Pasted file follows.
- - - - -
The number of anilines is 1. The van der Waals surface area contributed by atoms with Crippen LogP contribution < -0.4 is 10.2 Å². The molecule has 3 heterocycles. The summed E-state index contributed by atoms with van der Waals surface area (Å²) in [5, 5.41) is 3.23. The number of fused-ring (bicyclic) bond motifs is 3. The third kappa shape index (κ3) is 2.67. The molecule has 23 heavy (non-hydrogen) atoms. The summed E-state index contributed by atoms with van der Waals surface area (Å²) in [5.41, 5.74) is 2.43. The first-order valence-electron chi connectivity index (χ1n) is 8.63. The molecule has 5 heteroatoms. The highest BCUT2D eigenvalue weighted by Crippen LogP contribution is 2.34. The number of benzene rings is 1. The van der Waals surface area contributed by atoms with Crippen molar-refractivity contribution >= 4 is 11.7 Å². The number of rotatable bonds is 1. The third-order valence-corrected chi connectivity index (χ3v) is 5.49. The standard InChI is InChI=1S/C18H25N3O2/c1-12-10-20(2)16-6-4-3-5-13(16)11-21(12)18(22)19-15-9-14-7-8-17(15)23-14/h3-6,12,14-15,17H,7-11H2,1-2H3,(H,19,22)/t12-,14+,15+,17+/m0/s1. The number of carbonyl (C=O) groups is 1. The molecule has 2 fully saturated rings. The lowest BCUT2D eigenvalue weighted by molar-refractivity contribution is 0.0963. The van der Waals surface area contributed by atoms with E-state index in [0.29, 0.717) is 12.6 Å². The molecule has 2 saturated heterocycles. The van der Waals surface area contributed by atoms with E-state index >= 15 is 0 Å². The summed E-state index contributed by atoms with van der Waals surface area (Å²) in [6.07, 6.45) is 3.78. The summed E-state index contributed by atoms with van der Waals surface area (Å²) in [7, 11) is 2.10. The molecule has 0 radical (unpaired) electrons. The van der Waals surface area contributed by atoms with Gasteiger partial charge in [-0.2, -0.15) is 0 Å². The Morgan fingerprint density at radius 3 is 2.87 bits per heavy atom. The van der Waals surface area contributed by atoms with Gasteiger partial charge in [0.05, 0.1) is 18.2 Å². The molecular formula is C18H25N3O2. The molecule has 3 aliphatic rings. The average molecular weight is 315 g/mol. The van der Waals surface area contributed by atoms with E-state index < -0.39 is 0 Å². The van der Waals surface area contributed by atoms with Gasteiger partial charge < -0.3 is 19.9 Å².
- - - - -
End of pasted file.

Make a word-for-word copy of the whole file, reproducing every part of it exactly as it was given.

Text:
The number of anilines is 1. The van der Waals surface area contributed by atoms with Crippen LogP contribution < -0.4 is 10.2 Å². The molecule has 3 heterocycles. The summed E-state index contributed by atoms with van der Waals surface area (Å²) in [5, 5.41) is 3.23. The number of fused-ring (bicyclic) bond motifs is 3. The third kappa shape index (κ3) is 2.67. The molecule has 23 heavy (non-hydrogen) atoms. The summed E-state index contributed by atoms with van der Waals surface area (Å²) in [5.41, 5.74) is 2.43. The first-order valence-electron chi connectivity index (χ1n) is 8.63. The molecule has 5 heteroatoms. The highest BCUT2D eigenvalue weighted by Crippen LogP contribution is 2.34. The number of benzene rings is 1. The van der Waals surface area contributed by atoms with Crippen molar-refractivity contribution >= 4 is 11.7 Å². The number of rotatable bonds is 1. The third-order valence-corrected chi connectivity index (χ3v) is 5.49. The standard InChI is InChI=1S/C18H25N3O2/c1-12-10-20(2)16-6-4-3-5-13(16)11-21(12)18(22)19-15-9-14-7-8-17(15)23-14/h3-6,12,14-15,17H,7-11H2,1-2H3,(H,19,22)/t12-,14+,15+,17+/m0/s1. The number of carbonyl (C=O) groups is 1. The molecule has 2 fully saturated rings. The lowest BCUT2D eigenvalue weighted by molar-refractivity contribution is 0.0963. The van der Waals surface area contributed by atoms with E-state index in [0.29, 0.717) is 12.6 Å². The molecule has 2 saturated heterocycles. The van der Waals surface area contributed by atoms with E-state index >= 15 is 0 Å². The summed E-state index contributed by atoms with van der Waals surface area (Å²) in [6.07, 6.45) is 3.78. The summed E-state index contributed by atoms with van der Waals surface area (Å²) in [7, 11) is 2.10. The molecule has 0 radical (unpaired) electrons. The van der Waals surface area contributed by atoms with Gasteiger partial charge in [-0.2, -0.15) is 0 Å². The Morgan fingerprint density at radius 3 is 2.87 bits per heavy atom. The van der Waals surface area contributed by atoms with Gasteiger partial charge in [0.05, 0.1) is 18.2 Å². The molecular formula is C18H25N3O2. The molecule has 3 aliphatic rings. The average molecular weight is 315 g/mol. The van der Waals surface area contributed by atoms with E-state index < -0.39 is 0 Å². The van der Waals surface area contributed by atoms with Gasteiger partial charge < -0.3 is 19.9 Å².